If you can’t find the name of the person hiring online, consider calling the company or contacting someone else from the company and asking them who’s best to contact.

It’s always going to be better addressing your cover letter of motivation to the right person.

How To Start Your Cover Letter

Starting your cover letter the right way is important.

Get it wrong and you’ll lose your readers attention and they’ll move onto the next applicant.

Your cover letter should grab your recruiter’s attention by starting with an intriguing introduction:

1. Introduce The Candidate

Introduce yourself to the employer with straightforward language.

Avoid filling your introduction with self-praise, you’ll get an opportunity to show off your accomplishments in the body of your letter.

Simply mention who you are and your current professional title, like “Graphic Designer” or “Sales Representative”.

2. Express Interest In The Vacancy

Tell them which position you’re applying for, and a brief sentence mentioning why you’re a good fit.

Remember, don’t get too descriptive - that’s what your CV is for.

Mentioning the amount of time you’ve been in the industry or a large project you worked on would be enough to keep your recruiter or potential employer reading.

3. Show Enthusiasm For The Company

This is where the research phase comes into play.

It’s important to show your enthusiasm for the company by mentioning an interesting project they’re busy with, up-and-coming events, new company changes, or anything else that shows you’ve done your homework.

Be sure to mention why this particular fact interested you.

4. Refer To Mutual Connections

If you’re applying to a position recommended by a mutual contact, it would be good to include that.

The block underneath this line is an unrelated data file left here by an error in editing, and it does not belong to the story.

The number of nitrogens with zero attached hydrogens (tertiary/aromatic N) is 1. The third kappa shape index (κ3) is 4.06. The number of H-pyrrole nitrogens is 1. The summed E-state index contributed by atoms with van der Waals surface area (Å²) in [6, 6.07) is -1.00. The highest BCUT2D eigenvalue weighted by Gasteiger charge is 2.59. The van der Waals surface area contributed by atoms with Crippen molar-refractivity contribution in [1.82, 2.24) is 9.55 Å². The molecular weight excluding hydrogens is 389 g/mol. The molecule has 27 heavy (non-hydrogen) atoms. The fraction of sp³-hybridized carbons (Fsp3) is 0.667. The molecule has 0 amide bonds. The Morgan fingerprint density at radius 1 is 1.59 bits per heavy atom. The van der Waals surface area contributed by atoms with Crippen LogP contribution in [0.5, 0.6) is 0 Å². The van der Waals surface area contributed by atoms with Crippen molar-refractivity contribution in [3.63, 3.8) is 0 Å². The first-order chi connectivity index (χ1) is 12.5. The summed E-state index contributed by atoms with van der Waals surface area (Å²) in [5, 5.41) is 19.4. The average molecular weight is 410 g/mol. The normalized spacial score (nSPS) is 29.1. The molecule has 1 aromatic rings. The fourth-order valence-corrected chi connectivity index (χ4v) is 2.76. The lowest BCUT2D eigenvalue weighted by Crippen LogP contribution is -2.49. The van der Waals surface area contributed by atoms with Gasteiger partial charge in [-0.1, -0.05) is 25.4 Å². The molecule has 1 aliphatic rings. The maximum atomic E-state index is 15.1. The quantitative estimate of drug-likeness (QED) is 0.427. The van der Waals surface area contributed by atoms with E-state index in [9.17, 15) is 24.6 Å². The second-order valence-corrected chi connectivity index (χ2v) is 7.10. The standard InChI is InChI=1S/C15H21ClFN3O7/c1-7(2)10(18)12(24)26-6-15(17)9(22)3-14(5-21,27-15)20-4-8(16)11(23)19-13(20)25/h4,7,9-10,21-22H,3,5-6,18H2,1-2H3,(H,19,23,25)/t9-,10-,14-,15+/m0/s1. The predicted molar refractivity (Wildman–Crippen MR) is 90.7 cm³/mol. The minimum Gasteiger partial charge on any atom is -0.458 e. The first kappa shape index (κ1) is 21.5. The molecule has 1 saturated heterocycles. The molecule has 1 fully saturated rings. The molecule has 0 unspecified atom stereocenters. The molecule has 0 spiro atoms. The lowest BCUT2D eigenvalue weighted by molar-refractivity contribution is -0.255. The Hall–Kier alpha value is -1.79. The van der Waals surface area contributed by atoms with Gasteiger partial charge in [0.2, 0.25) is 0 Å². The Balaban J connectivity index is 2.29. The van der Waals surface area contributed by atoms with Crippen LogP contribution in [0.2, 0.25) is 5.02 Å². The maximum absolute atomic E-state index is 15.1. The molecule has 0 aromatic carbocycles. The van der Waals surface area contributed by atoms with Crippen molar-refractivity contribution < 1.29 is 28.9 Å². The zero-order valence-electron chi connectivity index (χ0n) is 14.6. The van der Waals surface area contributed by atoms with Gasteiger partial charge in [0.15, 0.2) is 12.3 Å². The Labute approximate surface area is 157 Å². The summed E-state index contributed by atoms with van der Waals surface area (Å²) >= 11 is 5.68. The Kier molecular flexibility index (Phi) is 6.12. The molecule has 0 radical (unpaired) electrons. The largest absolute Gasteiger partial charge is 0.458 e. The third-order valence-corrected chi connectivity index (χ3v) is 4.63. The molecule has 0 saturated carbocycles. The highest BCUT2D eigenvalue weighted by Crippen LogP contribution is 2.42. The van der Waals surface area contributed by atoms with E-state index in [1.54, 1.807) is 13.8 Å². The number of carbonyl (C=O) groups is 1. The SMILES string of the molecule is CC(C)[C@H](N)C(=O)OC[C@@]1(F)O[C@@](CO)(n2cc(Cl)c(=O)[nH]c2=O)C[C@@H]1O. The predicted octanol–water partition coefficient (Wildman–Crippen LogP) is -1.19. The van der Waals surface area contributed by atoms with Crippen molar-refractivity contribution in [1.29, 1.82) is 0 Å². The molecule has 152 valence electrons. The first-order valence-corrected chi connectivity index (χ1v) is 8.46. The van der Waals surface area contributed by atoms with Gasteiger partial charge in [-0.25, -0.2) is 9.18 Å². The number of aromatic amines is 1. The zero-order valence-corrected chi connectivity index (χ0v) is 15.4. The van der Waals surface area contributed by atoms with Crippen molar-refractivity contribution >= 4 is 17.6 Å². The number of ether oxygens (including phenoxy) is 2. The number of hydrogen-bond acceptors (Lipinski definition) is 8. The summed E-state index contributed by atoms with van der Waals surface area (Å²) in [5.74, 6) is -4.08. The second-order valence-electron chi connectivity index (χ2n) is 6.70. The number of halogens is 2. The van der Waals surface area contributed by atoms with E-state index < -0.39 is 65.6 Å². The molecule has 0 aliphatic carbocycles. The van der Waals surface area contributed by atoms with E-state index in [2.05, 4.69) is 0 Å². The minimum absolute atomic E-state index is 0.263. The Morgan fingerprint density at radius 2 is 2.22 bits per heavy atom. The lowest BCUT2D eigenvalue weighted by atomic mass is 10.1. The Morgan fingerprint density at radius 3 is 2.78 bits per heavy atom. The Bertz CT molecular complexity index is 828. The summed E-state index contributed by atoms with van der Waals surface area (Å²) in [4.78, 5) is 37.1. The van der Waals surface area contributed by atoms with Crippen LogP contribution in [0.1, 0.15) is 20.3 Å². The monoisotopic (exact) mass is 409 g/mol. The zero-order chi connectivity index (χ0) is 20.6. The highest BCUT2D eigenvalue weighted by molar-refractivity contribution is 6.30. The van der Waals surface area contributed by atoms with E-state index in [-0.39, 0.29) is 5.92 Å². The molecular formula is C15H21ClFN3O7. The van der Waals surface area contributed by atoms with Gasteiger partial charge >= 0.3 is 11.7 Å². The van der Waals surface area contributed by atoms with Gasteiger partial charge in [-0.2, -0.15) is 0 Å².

It helps build your credibility as an applicant when the person reading your cover letter recognises someone you’ve mentioned.

5. Express Passion For The Job

Employers want people who are passionate about their work.

So be sure to convey your passion for the work in your introduction, and your excitement to further your career with them.

What To Write In Your Cover Letter

The body of your cover letter is where you’ll go into a little more detail about your history, including your previous accomplishments.

Things to include in the body of a cover letter:

  1. Previous projects you’ve completed
  2. Impressive statistics you’ve achieved
  3. Companies you’ve worked with in the past
  4. Well-known people you’ve worked with before
  5. How many years of experience you have
  6. Any major contribution you’ve made to the industry

As I mentioned, the body of your letter is your opportunity to show off.

Use short paragraphs and bullet points to highlight your achievements to set them apart from the rest of your body.

Keep it short, but impactful enough to make an impression.

How To End Your Cover Letter

End your cover letter with a compelling conclusion so your potential employer remembers you.

Your conclusion should do two things:

  1. Thank the recruiter or hiring manager for their time and consideration
  2. Include a call-to-action to get the reader to take the next step

A call-to-action is something specific you ask your reader to do after reading your cover letter.

This might be to read your CV, to favorably consider your job application, or take the initiative and ask them for a convenient time to meet with you for the interview.

Now you know exactly how to write a cover letter for your CV.